Why validate ID tokens?

According to my understanding of ID tokens, ID tokens are typically used to display user information. However, the documentation also says that ID tokens should be validated before they are used. To quote the documentation:

These claims are statements about the user, which can be trusted if the consumer of the token can verify its signature.

I am doubtful why validation is necessary here:

  1. In the Auth0 context, we get ID tokens from Auth0, which is a trusted party. In other words, I can trust whatever Auth0 tells me, including ID tokens.
  2. Now suppose for some reason my assumption in (1) is not valid (e.g.,MITM, etc). Validating the tokens still will not help. For e.g., if I am using RS256, I will fetch the keys from /.well-known/jwks.json, which are still coming from Auth0 (i.e., at most as trustworthy as the ID tokens).

I’d really appreciate if anyone can clarify the importance of validating ID tokens.

I would say it’s possible to find a specific scenario where the actual validation procedure won’t add much to the process; a good example would be the one you mention. If you get the ID token from a server-side component by directly calling the token endpoint and you also dynamically obtain the key used to validate the token through a call to the /jwks.json endpoint then you’re putting all your trust in the TLS communication channel. In this situation, a MITM capable of intercepting TLS traffic would completely own you so the validation would not add much. As an additional note, to be honest if you’re doing OAuth2 and you can’t trust TLS then you’re pretty much screwed from the start no matter the scenario.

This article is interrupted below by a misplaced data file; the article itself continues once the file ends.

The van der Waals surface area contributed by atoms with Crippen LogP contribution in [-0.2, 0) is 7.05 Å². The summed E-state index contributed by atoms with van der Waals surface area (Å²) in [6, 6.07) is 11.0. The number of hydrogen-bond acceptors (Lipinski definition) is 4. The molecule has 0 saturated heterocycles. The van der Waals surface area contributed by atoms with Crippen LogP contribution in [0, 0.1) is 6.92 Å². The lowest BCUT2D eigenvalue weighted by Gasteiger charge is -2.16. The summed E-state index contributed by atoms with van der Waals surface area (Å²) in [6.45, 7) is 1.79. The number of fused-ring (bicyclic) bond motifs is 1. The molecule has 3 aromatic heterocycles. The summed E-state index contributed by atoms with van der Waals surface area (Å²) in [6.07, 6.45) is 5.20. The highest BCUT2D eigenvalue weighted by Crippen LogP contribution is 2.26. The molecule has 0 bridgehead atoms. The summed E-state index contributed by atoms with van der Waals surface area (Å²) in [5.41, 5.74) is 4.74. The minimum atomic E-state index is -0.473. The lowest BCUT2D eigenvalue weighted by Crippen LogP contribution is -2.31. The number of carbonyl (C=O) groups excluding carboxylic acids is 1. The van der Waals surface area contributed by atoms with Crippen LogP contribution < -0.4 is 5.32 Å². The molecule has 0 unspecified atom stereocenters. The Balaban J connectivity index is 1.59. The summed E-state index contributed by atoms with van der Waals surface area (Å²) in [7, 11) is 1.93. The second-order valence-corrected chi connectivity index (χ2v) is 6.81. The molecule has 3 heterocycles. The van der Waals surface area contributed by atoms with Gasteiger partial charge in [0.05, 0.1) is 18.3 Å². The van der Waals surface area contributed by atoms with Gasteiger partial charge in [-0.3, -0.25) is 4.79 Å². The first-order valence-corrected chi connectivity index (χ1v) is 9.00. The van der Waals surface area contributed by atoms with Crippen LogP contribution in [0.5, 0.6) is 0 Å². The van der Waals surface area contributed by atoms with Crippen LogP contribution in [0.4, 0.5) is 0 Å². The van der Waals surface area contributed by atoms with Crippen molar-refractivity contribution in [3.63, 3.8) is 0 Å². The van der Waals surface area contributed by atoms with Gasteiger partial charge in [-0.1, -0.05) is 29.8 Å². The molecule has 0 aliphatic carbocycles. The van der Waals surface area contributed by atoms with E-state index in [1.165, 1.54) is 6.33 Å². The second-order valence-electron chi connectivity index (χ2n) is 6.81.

Having said that, this is a very specific situation where just a small change could mean that doing the validation procedure would be worthwhile. For example, if you obtained the public key through a side-channel and always used that specific key then the MITM could still be able to intercept TLS, but they would still have to have access to the private key for token signing in order to forge actual tokens.

In conclusion, I personally prefer that general documentation suggest that token validation is always to be done. Even if you’re in a situation where the validation process would not add anything to the process, the overhead of doing it is unlikely to cause issues and it’s better than leading someone to incorrectly think that they are okay with bypassing that validation.

Thanks for the clarification!